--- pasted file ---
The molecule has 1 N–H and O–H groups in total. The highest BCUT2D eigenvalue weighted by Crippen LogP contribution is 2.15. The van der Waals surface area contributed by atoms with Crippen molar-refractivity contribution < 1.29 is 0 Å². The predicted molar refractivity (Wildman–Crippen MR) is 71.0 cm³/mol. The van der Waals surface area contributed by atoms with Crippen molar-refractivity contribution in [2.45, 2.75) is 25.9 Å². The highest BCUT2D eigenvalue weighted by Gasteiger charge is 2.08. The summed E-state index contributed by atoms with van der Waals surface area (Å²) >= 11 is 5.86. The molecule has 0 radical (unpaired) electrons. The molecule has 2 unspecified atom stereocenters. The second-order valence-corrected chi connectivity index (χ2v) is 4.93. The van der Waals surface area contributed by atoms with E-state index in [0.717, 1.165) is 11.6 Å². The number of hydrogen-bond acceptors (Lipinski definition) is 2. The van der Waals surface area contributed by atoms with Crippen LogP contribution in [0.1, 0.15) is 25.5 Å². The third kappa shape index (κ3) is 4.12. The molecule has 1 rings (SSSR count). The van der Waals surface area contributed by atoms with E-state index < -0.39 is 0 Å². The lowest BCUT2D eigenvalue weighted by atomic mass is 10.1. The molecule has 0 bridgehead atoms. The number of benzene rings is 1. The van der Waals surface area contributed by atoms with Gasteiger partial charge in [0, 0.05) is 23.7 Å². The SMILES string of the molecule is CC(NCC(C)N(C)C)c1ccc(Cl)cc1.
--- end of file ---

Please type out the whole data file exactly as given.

The molecule has 1 N–H and O–H groups in total. The highest BCUT2D eigenvalue weighted by Crippen LogP contribution is 2.15. The van der Waals surface area contributed by atoms with Crippen molar-refractivity contribution < 1.29 is 0 Å². The predicted molar refractivity (Wildman–Crippen MR) is 71.0 cm³/mol. The van der Waals surface area contributed by atoms with Crippen molar-refractivity contribution in [2.45, 2.75) is 25.9 Å². The highest BCUT2D eigenvalue weighted by Gasteiger charge is 2.08. The summed E-state index contributed by atoms with van der Waals surface area (Å²) >= 11 is 5.86. The molecule has 0 radical (unpaired) electrons. The molecule has 2 unspecified atom stereocenters. The second-order valence-corrected chi connectivity index (χ2v) is 4.93. The van der Waals surface area contributed by atoms with E-state index in [0.717, 1.165) is 11.6 Å². The number of hydrogen-bond acceptors (Lipinski definition) is 2. The van der Waals surface area contributed by atoms with Crippen LogP contribution in [0.1, 0.15) is 25.5 Å². The third kappa shape index (κ3) is 4.12. The molecule has 1 rings (SSSR count). The van der Waals surface area contributed by atoms with E-state index < -0.39 is 0 Å². The lowest BCUT2D eigenvalue weighted by atomic mass is 10.1. The molecule has 0 bridgehead atoms. The number of benzene rings is 1. The van der Waals surface area contributed by atoms with Gasteiger partial charge in [0, 0.05) is 23.7 Å². The SMILES string of the molecule is CC(NCC(C)N(C)C)c1ccc(Cl)cc1.